Friday, February 1, 2013

Flute Scales

By Steven Wasser
The flute scale determines how well the notes play in tune to each other, octave to octave, and also determines the timbral balance of the notes.  From a mechanical standpoint the flute scale is a function of the following:
  • the diameter of the flute tube or “bore”
  • the size of each tone hole
  • the linear location of each tone hole along the flute tube
  • the height of each tone hole
Theobald Boehm developed the basis for today’s flute scales.  Verne Powell initiated an improved scale when he started producing his own flutes with the Powell Scale in 1927.  The next major improvement in scale design was accomplished by Albert Cooper in 1974.  Powell was the first major flute maker to introduce the Cooper Scale, and did so in 1975.  There are several other “modern” scales in use today, including the Bennett Scale used by one Japanese flute maker, and the Deveau Scale used by Haynes.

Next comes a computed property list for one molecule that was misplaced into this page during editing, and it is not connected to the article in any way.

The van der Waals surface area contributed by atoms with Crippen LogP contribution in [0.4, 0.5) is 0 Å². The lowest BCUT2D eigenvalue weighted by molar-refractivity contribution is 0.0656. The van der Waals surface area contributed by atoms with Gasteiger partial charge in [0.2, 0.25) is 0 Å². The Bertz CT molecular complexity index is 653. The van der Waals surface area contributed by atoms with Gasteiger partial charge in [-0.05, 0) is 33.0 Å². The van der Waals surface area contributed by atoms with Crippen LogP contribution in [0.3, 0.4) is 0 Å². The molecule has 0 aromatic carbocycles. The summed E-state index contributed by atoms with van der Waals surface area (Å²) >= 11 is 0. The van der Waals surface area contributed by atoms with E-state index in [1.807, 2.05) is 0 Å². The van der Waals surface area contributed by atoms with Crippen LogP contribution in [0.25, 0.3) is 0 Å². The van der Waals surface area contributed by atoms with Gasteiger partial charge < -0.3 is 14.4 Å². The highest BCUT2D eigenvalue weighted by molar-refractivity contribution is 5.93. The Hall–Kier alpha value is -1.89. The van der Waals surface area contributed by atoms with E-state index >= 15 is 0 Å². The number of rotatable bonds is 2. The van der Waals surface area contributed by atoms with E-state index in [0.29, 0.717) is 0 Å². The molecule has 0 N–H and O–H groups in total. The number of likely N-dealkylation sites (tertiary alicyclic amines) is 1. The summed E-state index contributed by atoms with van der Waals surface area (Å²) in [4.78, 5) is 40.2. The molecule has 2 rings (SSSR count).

Today Powell uses a modified and (we believe!) improved version of the original Cooper Scale which we call the Modern Powell Scale (or just Powell Scale, for short).  When testing instruments for scale we strongly recommend that you consider not only intonation, but timbral balance as well.  A new flute should sound like one instrument, not three separate instruments.

Scale should not be confused with the pitch of an instrument.  Pitch relates to which “A” the instrument has been designed to produce (e.g., A-440, A-442, etc.)  Powell instruments made for the U.S. market are typically pitched at A-442, and play well in tune from A-440 to A-444.

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